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I have a pretty simple audit table with about 8 million rows in it. No row is ever updated, but new rows get added all the time. Table definition is below:

-- auto-generated definition
create table audit
(
    id           bigint auto_increment
        primary key,
    className    varchar(511)  not null,
    createdTime  datetime      not null,
    auditable_id bigint        not null,
    user_id      bigint        null,
    userName     varchar(255)  null,
    auditType    varchar(255)  not null,
    properties   varchar(4095) null,
    url          varchar(2047) null
);

create index idx_class_createdTime_entityId
    on audit (className, createdTime, auditable_id);

create index idx_createdTime
    on audit (createdTime);

When I run this query

select  audit0_.id as id1_7_, audit0_.auditType as audittyp2_7_,
        audit0_.auditable_id as auditabl3_7_, audit0_.className as classnam4_7_,
        audit0_.createdTime as createdt5_7_, audit0_.properties as properti6_7_,
        audit0_.url as url7_7_, audit0_.user_id as user_id8_7_,
        audit0_.userName as username9_7_
    from  audit audit0_
    where  audit0_.className='CLASS_HERE'
      and  audit0_.auditable_id=3129943
      and  (audit0_.createdTime between '2021-07-29 20:11:39.319'
                                    AND '2021-10-29 20:11:39.319')

from DataGrip (not directly on the server, but remotely connected to it), it is fast and responds in about the time I would expect (< 1 second). When the application runs the identical query it takes 60+ seconds.

The explain shows it using the index, but the app server is still really slow. I know the app server is running the exact same query because I got the query from the show full processlist and directly ran it. This happens basically everytime the app server runs a query like this, but the console is always fast. The number of records returned for a query like this is going to be 2-20, it's always a pretty small number.

id select_type table partitions type possible_keys key key_len ref rows filtered Extra
1 SIMPLE audit0_ NULL ALL idx_class_createdTime_entityId,idx_createdTime NULL NULL NULL 8724876 5 Using where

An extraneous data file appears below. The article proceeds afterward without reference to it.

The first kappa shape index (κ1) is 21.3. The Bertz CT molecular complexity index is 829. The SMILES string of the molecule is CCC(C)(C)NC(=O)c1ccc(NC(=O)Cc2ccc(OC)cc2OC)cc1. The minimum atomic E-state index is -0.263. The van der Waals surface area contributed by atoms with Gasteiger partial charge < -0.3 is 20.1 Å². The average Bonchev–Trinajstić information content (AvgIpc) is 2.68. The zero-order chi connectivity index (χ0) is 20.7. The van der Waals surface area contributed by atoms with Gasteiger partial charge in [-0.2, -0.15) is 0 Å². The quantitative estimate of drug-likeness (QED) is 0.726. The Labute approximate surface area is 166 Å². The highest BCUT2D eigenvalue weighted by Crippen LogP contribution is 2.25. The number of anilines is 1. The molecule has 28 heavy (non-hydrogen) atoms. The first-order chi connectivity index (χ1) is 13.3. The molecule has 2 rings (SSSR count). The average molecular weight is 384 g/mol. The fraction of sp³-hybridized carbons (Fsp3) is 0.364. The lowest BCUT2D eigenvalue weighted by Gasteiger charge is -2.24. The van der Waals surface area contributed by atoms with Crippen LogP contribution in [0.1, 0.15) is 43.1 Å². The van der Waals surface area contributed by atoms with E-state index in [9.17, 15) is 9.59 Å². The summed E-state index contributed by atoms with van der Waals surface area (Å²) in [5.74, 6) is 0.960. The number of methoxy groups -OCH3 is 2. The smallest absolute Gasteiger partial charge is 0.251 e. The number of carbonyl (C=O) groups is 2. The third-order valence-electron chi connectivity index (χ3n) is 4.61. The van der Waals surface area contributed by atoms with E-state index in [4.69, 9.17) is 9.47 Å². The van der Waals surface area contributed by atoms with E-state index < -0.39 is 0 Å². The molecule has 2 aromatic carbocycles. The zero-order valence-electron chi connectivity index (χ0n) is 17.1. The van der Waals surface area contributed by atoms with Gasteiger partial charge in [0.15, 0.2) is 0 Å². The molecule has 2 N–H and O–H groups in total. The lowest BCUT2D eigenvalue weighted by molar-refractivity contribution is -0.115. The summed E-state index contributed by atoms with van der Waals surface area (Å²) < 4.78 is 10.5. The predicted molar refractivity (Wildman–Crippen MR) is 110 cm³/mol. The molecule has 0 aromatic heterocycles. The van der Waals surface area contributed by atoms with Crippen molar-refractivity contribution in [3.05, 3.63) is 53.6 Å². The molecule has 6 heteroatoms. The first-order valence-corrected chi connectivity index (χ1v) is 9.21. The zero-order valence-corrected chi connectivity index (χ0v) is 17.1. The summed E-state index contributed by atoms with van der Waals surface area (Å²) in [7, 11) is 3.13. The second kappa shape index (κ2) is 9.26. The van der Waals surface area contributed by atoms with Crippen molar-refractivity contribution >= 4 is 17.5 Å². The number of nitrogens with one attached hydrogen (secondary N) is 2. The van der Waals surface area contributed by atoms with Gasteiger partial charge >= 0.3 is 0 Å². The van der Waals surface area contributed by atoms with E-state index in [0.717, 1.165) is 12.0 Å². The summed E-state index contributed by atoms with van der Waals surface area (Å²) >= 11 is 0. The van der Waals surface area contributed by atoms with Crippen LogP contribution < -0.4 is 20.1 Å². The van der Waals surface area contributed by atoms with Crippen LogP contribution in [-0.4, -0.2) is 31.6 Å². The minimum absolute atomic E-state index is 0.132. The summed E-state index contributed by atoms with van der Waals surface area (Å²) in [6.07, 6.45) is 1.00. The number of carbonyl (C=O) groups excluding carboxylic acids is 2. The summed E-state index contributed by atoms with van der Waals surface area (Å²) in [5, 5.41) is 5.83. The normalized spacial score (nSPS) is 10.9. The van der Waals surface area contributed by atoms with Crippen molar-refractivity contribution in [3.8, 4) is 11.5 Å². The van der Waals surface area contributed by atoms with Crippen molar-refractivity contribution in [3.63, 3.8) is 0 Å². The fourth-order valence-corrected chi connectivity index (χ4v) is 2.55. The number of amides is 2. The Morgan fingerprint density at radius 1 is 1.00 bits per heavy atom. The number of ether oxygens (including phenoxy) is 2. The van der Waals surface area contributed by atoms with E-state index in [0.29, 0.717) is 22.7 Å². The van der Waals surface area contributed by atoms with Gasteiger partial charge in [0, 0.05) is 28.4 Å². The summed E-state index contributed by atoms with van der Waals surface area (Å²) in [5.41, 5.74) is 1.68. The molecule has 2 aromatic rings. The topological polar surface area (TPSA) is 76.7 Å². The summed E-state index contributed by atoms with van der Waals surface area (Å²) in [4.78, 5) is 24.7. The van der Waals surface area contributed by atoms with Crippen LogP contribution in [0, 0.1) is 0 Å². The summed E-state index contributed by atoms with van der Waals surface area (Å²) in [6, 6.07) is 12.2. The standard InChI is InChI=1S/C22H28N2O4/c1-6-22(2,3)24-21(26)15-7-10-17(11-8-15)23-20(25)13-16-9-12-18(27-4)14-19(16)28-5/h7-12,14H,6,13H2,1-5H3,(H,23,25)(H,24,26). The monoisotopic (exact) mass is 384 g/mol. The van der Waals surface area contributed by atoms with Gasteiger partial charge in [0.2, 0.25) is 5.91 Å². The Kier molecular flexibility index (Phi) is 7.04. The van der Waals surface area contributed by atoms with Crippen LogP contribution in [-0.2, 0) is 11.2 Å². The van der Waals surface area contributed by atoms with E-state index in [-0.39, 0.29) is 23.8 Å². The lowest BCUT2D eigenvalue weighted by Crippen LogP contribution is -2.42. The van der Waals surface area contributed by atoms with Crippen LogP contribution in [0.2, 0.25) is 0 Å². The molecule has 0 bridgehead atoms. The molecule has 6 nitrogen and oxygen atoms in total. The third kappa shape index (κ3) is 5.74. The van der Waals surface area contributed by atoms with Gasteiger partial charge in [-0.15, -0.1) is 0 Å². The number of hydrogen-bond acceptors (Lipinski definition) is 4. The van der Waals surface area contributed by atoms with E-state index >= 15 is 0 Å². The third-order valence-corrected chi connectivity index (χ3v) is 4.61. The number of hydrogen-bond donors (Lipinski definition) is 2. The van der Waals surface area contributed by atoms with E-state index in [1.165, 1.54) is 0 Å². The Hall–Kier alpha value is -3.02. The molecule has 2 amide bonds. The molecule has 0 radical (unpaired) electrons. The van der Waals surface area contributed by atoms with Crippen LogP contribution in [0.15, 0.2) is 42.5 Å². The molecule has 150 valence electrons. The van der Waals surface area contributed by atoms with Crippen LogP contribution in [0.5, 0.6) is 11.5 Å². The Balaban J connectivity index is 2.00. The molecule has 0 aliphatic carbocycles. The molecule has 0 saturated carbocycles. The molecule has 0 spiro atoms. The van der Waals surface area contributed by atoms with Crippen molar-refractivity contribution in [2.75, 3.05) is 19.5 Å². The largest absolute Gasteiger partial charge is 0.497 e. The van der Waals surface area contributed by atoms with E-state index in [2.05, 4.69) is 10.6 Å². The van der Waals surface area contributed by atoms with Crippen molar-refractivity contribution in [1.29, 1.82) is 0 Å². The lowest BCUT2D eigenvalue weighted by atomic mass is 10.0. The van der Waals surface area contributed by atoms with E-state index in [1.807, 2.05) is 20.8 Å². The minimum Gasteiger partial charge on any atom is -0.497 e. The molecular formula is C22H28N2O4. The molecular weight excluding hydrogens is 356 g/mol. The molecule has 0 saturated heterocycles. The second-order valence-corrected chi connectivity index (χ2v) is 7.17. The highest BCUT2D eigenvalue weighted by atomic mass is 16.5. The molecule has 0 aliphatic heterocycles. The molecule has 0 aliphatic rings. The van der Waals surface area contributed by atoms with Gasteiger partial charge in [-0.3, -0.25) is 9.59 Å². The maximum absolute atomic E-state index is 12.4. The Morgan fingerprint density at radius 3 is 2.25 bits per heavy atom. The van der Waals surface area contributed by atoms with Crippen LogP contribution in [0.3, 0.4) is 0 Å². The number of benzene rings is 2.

I've been banging my head against this problem on and off for months, and have not been able to come up with any explanation why this would be as slow as it is. I tried changing the isoloation level to READ_UNCOMMITED thinking maybe a lock was causing an issue, but that didn't help. Also tried adding and removing transactions alltogether, but again no difference. This is about as simple of a table and complex index and query as you can get, so most of the stuff I've read in other threads didn't seem to fit my scenario.

The application code is using Spring Boot / Hibernate talking to MySql 8.

4
  • "The explain shows it using the index" -- I'd argue that it does not. The difference in performance probably can be attributed to the Hibernate using bind variables (vs. you using literals when you run it in DataGrip).
    – mustaccio
    Oct 27, 2021 at 21:14
  • @Zipper The explain shows the 'possible_keys' list and the next 3 column in the explain when all NULL are confirming there is no appropriate key to assist with an index. Please post TEXT result of SHOW CREATE TABLE audit0_; so we can see how this table is defined and indexed today. Posting last 400 lines of SLOW QUERY LOG should be able to confirm what is actually being processed by MySQL when your application runs this query. Oct 28, 2021 at 12:51
  • I think I figured it out, I believe the index had the class then time then entity, but that was too inclusive of the table, so MySql did a scan instead, added another index with the entity id first and now it's fast. So the core problem appeared to be due index not getting specific early enough
    – Zipper
    Oct 28, 2021 at 17:57
  • @Zipper Congrats on improving the index needed to improve speed of completion. For your Slow Query Log to be enhanced in > 8.0.13 in your config, log_slow_extra=ON will likely be helpful to you. Oct 28, 2021 at 19:13

1 Answer 1

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Add this composite index to the table:

INDEX(className, auditable_id, createdTime)

It's probably not a big deal, but you have an extra second here (because BETWEEN is inclusive):

  and  (audit0_.createdTime between '2021-07-29 20:11:39.319'
                                AND '2021-10-29 20:11:39.319')

I prefer:

  and  (    audit0_.createdTime >= '2021-07-29 20:11:39.319'
        and audit0_.createdTime  < '2021-07-29 20:11:39.319' + INTERVAL 3 DAY
       )

If that datetime is the current datetime, then simply say NOW() instead of going to the effort of providing the value.

And that may be the crux of the problem -- Certain bindings defeat optimization.

Perhaps this is what you need?

  and  (    audit0_.createdTime >= NOW() - INTERVAL 3 DAY
        and audit0_.createdTime  < NOW()
       )

(That also works with my index suggestion.)

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